One of the persistent themes of writing about creativity and creative leadership in 2011 has been that creativity is less about generating new and original notions, product or services and more about tweaking or associating existing ones in unfamiliar ways. That theme isn't entirely new itself, of course, but it runs against a fairly common conception of creativity as primarily being about novelty or originality. More unsettling to some is that the theme undercuts a kind of romance with creativity as the enchanted purview of a select group of individuals using their special gifts to produce momentous, paradigm-shifting breakthroughs. Instead, the values identified by various commentators and researchers as essential to creative success are keen observation, associational thinking, and dogged persistence in building processes that implement innovation.
This theme rose to prominence in various ways during the past year. In this post, I comment on how perfectionism and the tweaking of processes of innovation were highlighted in writings about Steve Jobs and Apple. In a future post, I'll cite several other recent writings that similarly focus on the promise of more efficient associating, re-working and even copying of existing ideas and products -- creatively.
The news story of the year in creative industries and leadership was the death of Steve Jobs. Yet even before his passing in early October, the practices that he and Apple employed so successfully were being closely parsed by analysts. Among many conclusions, two stand out. The first is evident throughout Walter Isaacson's masterful biography of Jobs, which tracks in often minute detail the CEO's obsessive control over product development even as Apple's ranks swelled over the last decade to tens of thousands of employees, many of them highly and often singularly skilled (http://amzn.to/uAcUVW). But it is even more apparent in Adam Lashinsky's controversial piece on the company's inner workings from the May 23 issue of Fortune, was Jobs' obsessive attention to detail (http://bit.ly/p1ciml).
This perfectionism was often exercised through a nearly dictatorial management style. All major decisions, and many minor ones, were made at Apple by Jobs himself and failures of underlings were greeted by thunderous, even disdainful critique by the CEO. In an era when quick, cheap, and smart failure is championed and the inherent messiness of creativity is recognized across creative industries and beyond, such a style is striking in its incongruousness -- and often left for us to explain away as an unavoidable by-product of Jobs' genius.
For leaders of creative industries, however, it was another journalistic piece, by Malcolm Gladwell, that spoke more directly to Jobs' success as an entrepreneurial virtuouso. Running in the May 16 issue of The New Yorker, "Creation Myth" celebrated Jobs as a second- or even third-mover whose true gift was envisioning how to apply or re-work existing technologies in unprecedented ways (http://nyr.kr/k7FKms). In other words, if one accepts that innovation, to be successful, must begin with ideation and completed with implementation, Jobs was an implementer nonpareil. While this begs the question of whether the associational thinking or insightful flash constituting implementation is itself importantly idea-driven, the argument positions Jobs less as a techno-wizard and more as a transcendant marketer. Citing the key example of the Apple co-founder's popularization of the mouse and graphical user interface following his visit to Xerox PARC, where he first observed prototypes for both, Gladwell ultimately holds "the truth of innovation" as occurring in the rough-and-tumble of business rather than the "messy world of creativity" in the research lab.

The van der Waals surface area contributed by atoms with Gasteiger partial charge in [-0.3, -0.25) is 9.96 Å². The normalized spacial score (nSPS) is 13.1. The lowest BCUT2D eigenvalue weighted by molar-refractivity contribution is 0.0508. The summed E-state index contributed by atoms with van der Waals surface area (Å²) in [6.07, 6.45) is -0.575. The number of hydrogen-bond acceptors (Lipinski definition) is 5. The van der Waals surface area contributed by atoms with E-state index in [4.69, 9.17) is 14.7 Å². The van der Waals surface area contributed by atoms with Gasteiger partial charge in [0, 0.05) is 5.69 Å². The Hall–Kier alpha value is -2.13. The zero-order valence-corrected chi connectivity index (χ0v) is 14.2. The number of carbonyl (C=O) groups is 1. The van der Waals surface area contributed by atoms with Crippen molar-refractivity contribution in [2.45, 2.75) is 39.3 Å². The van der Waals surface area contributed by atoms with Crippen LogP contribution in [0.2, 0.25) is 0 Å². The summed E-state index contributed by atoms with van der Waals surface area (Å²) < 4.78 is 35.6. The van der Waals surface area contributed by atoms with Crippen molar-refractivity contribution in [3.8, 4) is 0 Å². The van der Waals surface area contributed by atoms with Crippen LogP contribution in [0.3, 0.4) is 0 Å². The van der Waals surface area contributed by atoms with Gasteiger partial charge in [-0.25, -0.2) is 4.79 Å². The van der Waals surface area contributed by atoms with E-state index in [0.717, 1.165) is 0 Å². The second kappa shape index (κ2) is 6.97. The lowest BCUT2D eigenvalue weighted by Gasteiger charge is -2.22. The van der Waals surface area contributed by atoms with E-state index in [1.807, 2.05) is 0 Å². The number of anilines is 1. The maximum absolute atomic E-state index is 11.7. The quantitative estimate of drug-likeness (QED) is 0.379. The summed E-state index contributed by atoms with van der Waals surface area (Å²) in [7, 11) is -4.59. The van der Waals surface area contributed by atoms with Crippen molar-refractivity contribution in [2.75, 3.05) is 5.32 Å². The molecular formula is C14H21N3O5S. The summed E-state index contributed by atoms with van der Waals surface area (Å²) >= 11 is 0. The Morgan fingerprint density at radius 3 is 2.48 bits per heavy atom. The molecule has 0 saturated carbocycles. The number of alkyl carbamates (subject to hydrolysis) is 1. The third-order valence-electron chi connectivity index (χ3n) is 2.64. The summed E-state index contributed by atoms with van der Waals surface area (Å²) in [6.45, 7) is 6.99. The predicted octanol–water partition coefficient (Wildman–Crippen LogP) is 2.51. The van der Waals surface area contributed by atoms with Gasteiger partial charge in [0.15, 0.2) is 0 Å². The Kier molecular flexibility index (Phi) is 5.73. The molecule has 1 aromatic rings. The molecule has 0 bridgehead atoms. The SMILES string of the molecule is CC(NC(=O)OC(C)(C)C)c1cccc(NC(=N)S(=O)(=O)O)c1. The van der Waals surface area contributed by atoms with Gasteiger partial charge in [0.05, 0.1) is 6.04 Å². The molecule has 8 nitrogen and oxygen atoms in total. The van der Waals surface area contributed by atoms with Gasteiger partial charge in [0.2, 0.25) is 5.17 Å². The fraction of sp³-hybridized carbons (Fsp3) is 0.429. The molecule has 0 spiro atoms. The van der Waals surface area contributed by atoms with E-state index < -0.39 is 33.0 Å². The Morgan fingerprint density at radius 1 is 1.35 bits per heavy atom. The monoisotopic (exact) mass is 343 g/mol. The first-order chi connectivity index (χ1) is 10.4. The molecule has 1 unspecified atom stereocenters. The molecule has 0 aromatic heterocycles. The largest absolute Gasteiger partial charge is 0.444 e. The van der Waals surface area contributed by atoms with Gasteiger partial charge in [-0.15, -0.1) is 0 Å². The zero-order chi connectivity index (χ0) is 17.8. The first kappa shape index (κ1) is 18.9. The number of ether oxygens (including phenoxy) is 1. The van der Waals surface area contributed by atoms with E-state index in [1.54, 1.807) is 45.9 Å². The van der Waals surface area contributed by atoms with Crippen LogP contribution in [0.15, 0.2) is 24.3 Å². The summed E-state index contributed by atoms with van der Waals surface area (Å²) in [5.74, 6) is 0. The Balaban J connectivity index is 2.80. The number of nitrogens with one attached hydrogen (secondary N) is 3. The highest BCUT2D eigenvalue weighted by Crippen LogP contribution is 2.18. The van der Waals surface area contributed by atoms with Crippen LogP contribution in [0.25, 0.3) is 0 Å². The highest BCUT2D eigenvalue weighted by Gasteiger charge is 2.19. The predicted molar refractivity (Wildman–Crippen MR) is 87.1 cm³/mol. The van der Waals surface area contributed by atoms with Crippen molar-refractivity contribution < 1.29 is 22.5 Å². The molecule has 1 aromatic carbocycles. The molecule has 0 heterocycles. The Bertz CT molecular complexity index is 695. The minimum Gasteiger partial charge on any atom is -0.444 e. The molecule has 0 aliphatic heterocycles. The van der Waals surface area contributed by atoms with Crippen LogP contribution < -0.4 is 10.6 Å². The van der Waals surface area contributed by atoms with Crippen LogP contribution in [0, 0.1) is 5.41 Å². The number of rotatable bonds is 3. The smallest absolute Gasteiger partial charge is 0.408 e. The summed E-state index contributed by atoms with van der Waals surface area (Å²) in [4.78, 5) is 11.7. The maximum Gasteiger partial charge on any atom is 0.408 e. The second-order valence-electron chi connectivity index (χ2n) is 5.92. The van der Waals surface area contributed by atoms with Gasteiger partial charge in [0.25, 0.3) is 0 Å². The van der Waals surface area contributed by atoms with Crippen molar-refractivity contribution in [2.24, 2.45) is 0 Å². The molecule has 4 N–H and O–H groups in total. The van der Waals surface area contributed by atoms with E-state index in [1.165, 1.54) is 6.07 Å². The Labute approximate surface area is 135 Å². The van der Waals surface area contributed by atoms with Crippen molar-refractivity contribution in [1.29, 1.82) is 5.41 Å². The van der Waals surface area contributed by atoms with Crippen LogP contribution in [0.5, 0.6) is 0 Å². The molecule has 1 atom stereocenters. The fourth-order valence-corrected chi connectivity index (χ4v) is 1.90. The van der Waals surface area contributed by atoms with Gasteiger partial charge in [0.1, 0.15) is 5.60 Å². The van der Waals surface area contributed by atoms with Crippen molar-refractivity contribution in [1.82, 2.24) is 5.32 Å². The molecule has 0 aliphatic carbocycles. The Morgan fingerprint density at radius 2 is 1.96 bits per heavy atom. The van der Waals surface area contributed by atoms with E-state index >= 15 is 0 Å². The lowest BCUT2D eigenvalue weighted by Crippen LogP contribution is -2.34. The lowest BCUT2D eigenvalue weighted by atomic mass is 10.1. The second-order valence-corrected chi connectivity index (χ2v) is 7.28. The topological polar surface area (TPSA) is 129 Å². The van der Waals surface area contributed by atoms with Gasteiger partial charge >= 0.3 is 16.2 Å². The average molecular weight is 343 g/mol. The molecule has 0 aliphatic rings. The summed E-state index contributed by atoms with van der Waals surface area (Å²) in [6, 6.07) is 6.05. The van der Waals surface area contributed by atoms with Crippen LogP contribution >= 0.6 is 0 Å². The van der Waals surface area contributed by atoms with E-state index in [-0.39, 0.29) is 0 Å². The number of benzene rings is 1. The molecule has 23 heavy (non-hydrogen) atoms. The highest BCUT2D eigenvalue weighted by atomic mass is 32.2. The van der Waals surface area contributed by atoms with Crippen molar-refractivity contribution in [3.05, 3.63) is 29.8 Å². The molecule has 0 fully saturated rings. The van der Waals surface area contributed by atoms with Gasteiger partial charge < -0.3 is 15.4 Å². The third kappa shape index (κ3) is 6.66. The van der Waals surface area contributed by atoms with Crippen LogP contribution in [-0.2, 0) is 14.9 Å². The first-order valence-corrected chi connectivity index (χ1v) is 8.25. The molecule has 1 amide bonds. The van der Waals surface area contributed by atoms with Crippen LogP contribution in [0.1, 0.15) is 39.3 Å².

Months later, in his review of Isaacson's biography of Jobs that doubled as a obituary, Gladwell would put a finer point on his remarks about innovation by calling Jobs, with admiration, "The Tweaker" (http://nyr.kr/uPvSQQ). "The visionary starts with a clean sheet of paper, and re-imagines the world. The tweaker inherits things as they are, and has to push and pull them toward some more nearly perfect solution." Gladwell's next sentence makes his point unmistakably: "That is not a lesser task." Almost certainly not, but for many it still seems out of sorts with the romantic, world-changing image of the creative genius re-imagining the new through the power of his will.
Such a characterization of Jobs, both before and after his death, hardly diminished the veneration of the man or celebration of all he accomplished. Yet more interesting, perhaps, is the question of how the emphasis on perfectionism, tweaking, and implementing is relevant to the rest of us and to our understanding of the creative processes and creative leadership beyond Apple. More on that to come.